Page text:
Justice and Mercy

In a previous article, I did a brief analysis of the phrase “love the sinner, hate the sin” and how this phrase is often used or disregarded by Christians trying to bring their faith into practice. As I mentioned in the article, the phrase has its origins with St. Augustine, and while it draws from scripture, it does not come directly. Over the past year and a half, I have had the opportunity to dwell more on this issue that often falls along political lines for Christians. In this article, I want to address the balancing act between those Christians who seek mercy without a proper understanding of Justice and those Christians who neglect mercy and focus only on Justice.

For some context, I have been going through Fr. Mike Schmitz Bible in a Year podcast and, at the time of writing this article, just reached Exodus 22 and 23. In these two chapters, we see God continue to give his people the rules by which he desires them to live out their lives. There are several rules regulating social life and communal justice, and I wanted to focus specifically on two passages regarding how Christians should care for the poor or suffering.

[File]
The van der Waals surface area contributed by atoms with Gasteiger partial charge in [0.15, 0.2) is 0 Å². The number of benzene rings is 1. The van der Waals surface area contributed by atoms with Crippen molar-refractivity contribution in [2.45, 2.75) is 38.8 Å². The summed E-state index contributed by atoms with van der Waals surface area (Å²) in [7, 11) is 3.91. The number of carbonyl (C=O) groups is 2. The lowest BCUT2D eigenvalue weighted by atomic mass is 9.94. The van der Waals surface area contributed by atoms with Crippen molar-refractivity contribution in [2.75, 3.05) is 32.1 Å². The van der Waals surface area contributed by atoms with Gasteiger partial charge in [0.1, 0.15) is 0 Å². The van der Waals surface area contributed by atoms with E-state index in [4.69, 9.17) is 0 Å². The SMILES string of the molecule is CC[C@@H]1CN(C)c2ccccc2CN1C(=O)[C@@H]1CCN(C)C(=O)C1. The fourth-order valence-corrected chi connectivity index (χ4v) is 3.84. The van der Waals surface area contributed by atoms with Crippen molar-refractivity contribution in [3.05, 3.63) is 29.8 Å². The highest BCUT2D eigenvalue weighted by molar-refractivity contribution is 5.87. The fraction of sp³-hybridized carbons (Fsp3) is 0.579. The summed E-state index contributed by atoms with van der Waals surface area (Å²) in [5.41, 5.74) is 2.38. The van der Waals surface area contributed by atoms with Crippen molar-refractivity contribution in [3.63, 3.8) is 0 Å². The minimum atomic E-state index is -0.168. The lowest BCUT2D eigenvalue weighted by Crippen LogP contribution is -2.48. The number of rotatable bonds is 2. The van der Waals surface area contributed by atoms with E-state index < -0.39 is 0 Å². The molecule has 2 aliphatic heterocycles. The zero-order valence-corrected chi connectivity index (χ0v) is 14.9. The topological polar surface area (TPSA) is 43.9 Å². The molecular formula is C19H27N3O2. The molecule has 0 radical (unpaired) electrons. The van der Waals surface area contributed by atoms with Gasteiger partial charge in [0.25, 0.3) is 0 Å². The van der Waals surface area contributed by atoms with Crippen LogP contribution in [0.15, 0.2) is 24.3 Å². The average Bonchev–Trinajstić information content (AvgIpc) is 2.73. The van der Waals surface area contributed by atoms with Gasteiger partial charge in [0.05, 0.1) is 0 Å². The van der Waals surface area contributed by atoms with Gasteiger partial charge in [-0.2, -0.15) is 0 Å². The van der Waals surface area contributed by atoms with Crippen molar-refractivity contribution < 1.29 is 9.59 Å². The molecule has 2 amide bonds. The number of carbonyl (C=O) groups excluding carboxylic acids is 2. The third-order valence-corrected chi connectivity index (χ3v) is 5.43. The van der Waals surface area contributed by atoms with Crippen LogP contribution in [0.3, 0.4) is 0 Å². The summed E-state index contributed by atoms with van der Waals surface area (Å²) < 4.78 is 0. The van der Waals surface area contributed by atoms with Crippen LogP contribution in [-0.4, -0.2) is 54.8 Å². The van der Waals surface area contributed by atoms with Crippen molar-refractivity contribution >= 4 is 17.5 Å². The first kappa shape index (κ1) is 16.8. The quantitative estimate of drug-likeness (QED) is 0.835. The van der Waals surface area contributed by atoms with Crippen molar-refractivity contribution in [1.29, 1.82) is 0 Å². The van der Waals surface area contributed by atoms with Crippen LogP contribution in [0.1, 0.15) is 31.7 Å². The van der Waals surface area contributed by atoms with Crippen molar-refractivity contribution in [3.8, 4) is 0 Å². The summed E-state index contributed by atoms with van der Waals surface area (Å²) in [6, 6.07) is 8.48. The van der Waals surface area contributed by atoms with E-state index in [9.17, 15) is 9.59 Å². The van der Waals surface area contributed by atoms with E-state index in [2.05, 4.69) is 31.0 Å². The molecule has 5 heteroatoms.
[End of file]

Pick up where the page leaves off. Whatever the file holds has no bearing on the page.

The first passage is set up to ensure that Israelites do not develop the hardness of heart that Pharaoh had before he finally let the Hebrews leave Egypt. In Exodus 22: 21-27 the Lord says:

“You shall not wrong a stranger or oppress him, for you were strangers in the land of Egypt. You shall not afflict any widow or orphan. If you do afflict them, and they cry out to me, I will surely hear their cry; and my wrath will burn, and I will kill you with the sword, and your wives shall become widows and your children fatherless. If you lend money to any of my people with you who is poor, you shall not be to him as a creditor, and you shall not exact interest from him. If ever you take your neighbor’s garment in pledge, you shall restore it to him before the sun goes down; for that is his only covering, it is his mantle for his body; in what else shall he sleep? And if he cries to me, I will hear, for I am compassionate.”

Further throughout Exodus, the Lord reminds the Israelites to do these things as they were once aliens in Egypt themselves. Those who are weaker than us, whether socially, economically, or otherwise, are placed in a position that can be easily taken advantage of. The Lord will hear their cry and “will kill you with a sword” the oppressors that prey upon these weaknesses. God is compassionate and to act as one of the people of God is to reflect his compassion to all we see. Mercy is an essential commandment for us Christians, this commandment of compassion is echoed throughout the New Testament by Christ and the first Apostles (Ephesians 4:32, Colossians 3:13, etc). Even though the alien does have a right to our land, nor does the economically weak have a right to our support, it is through this spirit of mercy that we choose to move beyond the justice/injustice paradigm and love those in weakness.